Quantum gravity in the lab

Philip Stamp, UBC
Location: Online

Friday, 28 January 2022 02:30PM PST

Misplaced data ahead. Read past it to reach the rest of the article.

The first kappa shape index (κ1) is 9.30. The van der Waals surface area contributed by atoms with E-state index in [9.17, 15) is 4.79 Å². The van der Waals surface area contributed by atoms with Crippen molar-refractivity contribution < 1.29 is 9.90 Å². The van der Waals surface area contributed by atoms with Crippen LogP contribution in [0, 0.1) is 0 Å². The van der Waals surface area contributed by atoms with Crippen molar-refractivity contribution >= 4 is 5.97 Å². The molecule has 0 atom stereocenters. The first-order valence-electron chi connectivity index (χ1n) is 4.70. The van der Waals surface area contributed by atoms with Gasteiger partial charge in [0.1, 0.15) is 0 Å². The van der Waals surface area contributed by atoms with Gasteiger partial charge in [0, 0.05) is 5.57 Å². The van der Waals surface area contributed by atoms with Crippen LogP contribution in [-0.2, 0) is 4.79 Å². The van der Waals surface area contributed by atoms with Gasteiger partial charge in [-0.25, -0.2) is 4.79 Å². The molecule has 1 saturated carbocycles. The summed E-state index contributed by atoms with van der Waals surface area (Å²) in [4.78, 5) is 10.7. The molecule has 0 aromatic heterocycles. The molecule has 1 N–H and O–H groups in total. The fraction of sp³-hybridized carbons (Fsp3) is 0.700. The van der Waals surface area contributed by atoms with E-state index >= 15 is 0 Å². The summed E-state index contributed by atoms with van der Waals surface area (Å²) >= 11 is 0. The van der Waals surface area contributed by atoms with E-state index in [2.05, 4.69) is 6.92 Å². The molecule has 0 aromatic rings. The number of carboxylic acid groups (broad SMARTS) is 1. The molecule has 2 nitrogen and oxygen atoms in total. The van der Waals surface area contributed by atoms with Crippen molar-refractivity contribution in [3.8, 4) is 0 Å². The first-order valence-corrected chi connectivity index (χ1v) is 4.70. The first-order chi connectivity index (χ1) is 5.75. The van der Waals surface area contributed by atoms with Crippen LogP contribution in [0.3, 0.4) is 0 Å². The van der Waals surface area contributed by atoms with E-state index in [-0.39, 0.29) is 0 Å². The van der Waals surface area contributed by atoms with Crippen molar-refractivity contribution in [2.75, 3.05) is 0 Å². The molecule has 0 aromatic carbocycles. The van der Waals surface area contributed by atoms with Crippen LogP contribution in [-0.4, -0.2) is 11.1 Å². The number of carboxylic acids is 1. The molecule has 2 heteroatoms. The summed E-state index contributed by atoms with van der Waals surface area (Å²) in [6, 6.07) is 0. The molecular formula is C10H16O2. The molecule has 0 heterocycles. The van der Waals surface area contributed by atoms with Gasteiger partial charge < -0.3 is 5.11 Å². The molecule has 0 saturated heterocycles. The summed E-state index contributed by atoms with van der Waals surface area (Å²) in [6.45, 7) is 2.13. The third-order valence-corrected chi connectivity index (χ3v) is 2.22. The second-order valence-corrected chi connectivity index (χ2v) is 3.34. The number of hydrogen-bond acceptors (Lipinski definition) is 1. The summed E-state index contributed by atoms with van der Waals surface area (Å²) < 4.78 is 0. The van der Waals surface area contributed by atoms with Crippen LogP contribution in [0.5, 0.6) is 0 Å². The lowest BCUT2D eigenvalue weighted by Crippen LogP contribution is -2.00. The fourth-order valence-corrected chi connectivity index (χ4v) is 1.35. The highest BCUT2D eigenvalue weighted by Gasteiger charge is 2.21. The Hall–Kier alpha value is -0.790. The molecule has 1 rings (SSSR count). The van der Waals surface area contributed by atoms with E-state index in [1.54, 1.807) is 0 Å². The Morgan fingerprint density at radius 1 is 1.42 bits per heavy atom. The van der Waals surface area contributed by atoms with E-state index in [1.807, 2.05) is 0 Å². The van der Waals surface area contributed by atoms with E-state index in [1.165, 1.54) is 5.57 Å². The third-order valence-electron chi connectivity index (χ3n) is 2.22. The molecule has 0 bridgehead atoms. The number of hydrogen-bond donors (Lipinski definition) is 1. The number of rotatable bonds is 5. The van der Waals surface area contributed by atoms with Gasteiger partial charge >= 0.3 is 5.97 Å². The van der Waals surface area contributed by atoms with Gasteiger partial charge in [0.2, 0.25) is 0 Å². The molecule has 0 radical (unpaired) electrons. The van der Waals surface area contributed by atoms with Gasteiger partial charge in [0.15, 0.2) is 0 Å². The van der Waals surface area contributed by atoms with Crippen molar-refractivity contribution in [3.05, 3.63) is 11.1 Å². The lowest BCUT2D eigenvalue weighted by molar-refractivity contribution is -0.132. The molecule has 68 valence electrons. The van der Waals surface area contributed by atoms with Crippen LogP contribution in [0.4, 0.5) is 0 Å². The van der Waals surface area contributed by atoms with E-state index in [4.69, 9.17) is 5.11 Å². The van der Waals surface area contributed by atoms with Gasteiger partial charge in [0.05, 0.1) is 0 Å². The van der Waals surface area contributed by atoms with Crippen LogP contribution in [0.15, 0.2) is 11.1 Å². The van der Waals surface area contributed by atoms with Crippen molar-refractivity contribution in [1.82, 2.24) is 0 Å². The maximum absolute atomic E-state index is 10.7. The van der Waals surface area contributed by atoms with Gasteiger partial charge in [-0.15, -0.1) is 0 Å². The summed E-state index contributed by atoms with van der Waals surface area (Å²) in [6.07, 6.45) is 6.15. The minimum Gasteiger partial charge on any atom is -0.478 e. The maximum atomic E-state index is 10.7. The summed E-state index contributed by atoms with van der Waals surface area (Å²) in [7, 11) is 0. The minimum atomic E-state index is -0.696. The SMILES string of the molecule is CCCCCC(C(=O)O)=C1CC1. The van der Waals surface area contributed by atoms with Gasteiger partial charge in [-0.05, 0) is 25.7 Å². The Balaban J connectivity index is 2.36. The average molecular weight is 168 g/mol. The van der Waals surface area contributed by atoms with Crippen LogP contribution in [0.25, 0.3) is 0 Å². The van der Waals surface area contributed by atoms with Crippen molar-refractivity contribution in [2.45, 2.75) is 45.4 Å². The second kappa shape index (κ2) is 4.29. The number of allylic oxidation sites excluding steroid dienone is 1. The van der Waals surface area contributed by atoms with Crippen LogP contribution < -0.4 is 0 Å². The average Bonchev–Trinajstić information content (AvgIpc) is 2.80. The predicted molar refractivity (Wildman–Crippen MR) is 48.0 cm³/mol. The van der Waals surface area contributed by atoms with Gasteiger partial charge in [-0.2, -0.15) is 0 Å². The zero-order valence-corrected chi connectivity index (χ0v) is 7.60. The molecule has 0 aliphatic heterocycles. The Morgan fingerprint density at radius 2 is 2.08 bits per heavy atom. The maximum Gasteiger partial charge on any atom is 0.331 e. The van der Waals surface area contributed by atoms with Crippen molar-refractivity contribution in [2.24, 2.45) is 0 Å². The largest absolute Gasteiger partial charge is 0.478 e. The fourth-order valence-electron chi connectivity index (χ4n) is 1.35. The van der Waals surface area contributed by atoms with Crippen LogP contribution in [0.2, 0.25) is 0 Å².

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It has long been assumed that gravity and quantum mechanics can only be confronted at very high energies ~ 10^28 eV (enough to boil 5 tons of water, and 15 orders of magnitude above the range of particle accelerators). However, recent theory indicates that gravity may cause a breakdown of quantum mechanics at much lower energies, for large masses. This has led to a new experimental field in which such a breakdown is sought in earth-based labs.  I will review the theory which has made such predictions, and their history, which begins with speculations by Feynman in 1957. I will focus on the Correlated Worldline (CWL) theory, which is the only one so far to make definite quantitative predictions. In this theory, the quantum-mechanical Feynman paths are coupled via gravity, causing a breakdown of the superposition principle.  I will then discuss some of the optomechanical experiments designed to test the theory, and where they are right now. These experiments are pushing the boundaries of our understanding of quantum mechanics at the macroscopic scale; and they have implications for everything from quantum computation to future gravitational wave detectors.